Transcendental meditation study gets plug from journal despite its odd publishing history.

In 2011, a study funded by the National Institutes of Health claimed to find that Transcendental Meditation could reduce risk of death, heart attack, and stroke in African-Americans with heart disease, according to a press release. The study had a lovely pedigree: It was funded by the National Institutes of Health, and a version of it had been presented at the annual scientific sessions of the American Heart Association.

But there was one thing: The study came not from a traditional university, but from the Institute for Natural Medicine and Prevention at Maharishi University of Management in Maharishi Vedic City, Iowa.

Twelve minutes before the study was scheduled to be published online in the Archives of Internal Medicine, it was suddenly withdrawn. The explanation was that the authors had presented the journal with new data that would have to be reviewed before the study could be published.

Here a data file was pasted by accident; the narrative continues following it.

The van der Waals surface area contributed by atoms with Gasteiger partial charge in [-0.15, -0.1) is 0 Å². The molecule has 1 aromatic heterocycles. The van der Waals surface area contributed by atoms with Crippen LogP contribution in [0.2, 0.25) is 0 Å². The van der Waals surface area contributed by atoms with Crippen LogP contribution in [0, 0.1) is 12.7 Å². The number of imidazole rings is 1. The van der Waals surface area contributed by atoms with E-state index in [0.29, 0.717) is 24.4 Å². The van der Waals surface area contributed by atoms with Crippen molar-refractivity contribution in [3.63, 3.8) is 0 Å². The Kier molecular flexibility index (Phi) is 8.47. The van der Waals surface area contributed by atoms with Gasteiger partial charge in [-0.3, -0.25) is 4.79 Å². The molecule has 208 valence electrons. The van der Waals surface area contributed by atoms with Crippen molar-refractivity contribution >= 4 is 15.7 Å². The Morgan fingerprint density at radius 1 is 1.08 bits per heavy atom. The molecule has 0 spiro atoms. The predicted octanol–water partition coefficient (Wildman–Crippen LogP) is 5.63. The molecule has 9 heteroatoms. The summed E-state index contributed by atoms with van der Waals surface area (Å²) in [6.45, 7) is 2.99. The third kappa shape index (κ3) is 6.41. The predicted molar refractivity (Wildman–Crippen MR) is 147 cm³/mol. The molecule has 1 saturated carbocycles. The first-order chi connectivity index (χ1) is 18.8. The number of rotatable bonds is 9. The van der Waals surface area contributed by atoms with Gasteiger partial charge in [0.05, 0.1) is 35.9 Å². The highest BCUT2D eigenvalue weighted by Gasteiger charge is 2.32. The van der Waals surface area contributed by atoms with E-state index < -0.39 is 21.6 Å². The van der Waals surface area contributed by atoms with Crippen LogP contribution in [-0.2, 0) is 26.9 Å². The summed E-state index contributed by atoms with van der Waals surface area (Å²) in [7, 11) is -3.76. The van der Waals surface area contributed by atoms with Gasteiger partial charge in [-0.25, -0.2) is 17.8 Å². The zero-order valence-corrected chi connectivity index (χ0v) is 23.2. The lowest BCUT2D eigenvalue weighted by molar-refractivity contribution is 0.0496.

The journal never did publish the study, but it was picked up by a heart association journal called Circulation: Cardiovascular Quality and Outcomes, where it can still be found.

It seemed odd at the time that the study would be picked up by another journal with no acknowledgment of its odd history. What was the new data that led to it being passed over by the Archives of Internal Medicine? And should we be dubious about a study in which a university that teaches Transcendental Meditation concludes that TM is beneficial?

That would be enough for me to keep a little distance. But not, apparently, for the journal that published the article in 2012. 

A reader has now pointed out that the article was cited last year in the editors' picks for "most important articles published in 2012." Scroll to the bottom to see the citation. You will see that it was also cited in "most read articles in cardiovascular quality and outcomes."

I don't know what to make of this, but there were reasons to question the study before it was published, and there were more reasons to question it when it was withdrawn and published somewhere else. And even more, now that the editors have listed it as a top pick of 2012.

It might be perfectly legitimate research; I'm not addressing that details of the study. But based on the way it appeared, we might be a little circumspect.

-Paul Raeburn

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